Fives’ Favorites for Learning About Venice

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Now that our memorable two days in Venice are complete, we wanted to share some of the resources we found useful in preparing for our visit.

DSC06349-picsayLegos
Nothing helps you appreciate amazing architecture like trying to build it yourself. After brushing up on the sights we would see in Venice, we took out the Legos and set to work on gondolas, cathedrals, and bridges. In the week leading up to our trip, Five of Heart’s take on the Rialto Bridge (see pictures) served as a wonderful daily reminder of our upcoming adventure.

Thief LordThe Thief Lord by Cornelia Funke
This exciting tale of runaway children living in the city traverses famous landmarks and lesser-known places alike. It gave us both a good sense of the city’s geography as well as a novel way to see Venice through the eyes of characters who reside there.

Venice Backstage: How Does Venice Work?
This video is part of a great web site created by the Venice public works department. In addition to videos, there are high-quality PDFs that go into more detail about the behind-the-scenes infrastructure that makes Venice livable for its inhabitants. Ever wondered how Venetians built heavy granite cathedrals atop soft, gooey mud? Or how they got fresh water in the middle of a salty lagoon? Venice Backstage is the place to find these answers and more.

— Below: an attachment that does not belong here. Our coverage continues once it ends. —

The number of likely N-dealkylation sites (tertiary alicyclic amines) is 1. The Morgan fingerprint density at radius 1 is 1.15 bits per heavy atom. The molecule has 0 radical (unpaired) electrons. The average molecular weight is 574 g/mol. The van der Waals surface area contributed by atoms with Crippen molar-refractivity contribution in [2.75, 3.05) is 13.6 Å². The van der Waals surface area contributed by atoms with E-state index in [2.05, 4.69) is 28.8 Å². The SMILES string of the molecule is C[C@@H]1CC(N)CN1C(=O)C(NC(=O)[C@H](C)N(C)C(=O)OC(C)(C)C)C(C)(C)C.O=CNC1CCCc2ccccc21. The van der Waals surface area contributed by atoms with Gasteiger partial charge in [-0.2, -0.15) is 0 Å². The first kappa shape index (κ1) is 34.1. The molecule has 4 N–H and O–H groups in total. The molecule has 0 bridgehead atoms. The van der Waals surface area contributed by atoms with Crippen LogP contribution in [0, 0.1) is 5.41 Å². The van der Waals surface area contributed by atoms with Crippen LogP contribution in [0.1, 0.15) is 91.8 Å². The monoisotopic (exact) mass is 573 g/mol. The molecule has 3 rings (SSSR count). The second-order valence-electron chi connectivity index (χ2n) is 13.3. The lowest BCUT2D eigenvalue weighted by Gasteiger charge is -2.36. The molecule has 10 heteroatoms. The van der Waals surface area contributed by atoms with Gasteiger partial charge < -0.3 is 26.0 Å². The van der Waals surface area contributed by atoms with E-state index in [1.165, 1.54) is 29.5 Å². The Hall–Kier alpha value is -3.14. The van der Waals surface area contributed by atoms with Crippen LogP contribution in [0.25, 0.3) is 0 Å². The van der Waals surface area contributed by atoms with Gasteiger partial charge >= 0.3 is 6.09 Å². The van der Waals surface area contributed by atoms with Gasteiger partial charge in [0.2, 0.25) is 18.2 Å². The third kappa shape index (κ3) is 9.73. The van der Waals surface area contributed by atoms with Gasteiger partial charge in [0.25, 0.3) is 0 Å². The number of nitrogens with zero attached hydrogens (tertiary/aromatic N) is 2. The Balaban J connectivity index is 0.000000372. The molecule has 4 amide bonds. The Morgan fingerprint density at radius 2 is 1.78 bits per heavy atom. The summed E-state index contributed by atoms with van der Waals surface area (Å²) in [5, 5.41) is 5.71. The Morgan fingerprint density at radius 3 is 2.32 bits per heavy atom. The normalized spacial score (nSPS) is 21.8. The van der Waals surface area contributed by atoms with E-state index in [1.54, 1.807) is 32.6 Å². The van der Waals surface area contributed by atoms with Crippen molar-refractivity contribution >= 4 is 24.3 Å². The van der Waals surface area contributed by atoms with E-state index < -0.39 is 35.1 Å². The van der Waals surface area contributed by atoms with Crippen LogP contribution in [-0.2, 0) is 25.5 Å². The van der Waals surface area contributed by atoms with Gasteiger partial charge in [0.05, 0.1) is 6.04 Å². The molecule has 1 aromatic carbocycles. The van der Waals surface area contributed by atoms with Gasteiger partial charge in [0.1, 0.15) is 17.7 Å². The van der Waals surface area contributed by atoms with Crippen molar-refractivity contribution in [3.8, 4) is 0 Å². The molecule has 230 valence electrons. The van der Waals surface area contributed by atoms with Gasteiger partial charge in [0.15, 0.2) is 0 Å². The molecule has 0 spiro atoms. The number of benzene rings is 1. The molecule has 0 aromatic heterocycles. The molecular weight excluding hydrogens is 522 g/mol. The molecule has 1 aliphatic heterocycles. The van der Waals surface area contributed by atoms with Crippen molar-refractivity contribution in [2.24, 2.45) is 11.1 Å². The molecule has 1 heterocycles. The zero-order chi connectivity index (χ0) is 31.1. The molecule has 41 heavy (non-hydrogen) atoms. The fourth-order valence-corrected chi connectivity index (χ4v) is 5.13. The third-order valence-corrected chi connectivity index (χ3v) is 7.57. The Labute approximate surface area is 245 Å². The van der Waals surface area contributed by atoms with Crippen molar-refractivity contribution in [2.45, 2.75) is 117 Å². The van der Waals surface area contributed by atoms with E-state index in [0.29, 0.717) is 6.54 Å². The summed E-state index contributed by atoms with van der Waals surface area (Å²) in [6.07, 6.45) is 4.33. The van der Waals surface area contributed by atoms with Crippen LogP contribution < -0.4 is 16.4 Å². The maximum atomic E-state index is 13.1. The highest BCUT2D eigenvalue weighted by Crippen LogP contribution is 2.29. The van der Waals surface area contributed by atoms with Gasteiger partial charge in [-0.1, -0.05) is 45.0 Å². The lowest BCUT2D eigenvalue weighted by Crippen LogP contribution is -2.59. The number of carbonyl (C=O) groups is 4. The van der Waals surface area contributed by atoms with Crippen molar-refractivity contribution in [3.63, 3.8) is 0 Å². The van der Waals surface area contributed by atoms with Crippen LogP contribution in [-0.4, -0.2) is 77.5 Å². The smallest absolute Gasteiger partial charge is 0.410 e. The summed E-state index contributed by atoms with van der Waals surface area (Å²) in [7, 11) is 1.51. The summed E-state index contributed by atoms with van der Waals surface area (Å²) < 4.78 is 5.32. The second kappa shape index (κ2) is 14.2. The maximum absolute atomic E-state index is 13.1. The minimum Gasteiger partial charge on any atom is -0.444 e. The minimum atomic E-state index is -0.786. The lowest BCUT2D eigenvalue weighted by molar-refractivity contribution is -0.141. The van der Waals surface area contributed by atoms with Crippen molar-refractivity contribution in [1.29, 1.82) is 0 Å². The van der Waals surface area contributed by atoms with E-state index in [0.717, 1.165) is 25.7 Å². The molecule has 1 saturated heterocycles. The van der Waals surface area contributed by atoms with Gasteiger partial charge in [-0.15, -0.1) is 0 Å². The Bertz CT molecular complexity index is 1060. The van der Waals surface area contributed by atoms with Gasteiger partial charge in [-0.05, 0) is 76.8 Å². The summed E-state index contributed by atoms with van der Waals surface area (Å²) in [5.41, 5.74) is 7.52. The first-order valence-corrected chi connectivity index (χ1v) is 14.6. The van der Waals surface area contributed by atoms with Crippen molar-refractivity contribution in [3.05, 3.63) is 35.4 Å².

Magic Tree HouseMagic Tree House #33: Carnival at Candlelight by Mary Pope Osborne
Jack and Annie’s adventure at Venice’s Carnivale gave us a wonderful walk-through of what we would see in and around Saint Mark’s Square. From the Bridge of Sighs to winged lions that actually fly, this Magic Tree House story really makes the sights and sounds of Venice come alive (literally). There were dozens of things we recognized in person because we had first experienced them in this book.


Crash Course: Venice and the Ottoman Empire: Crash Course World History #19
As always, John Green gives an entertaining whirlwind account of world history, and this episode does a nice job explaining Venice’s rise to power, its abundance of marble, and why a saint’s remains were transported in a barrel of pork. If we ever follow through with our Venice t-shirt idea (the phrase “Working like a Doge” with an accompanying Doge-y picture), John Greene will definitely get a complementary shirt in honor of his tireless service to the realm of knowledge.

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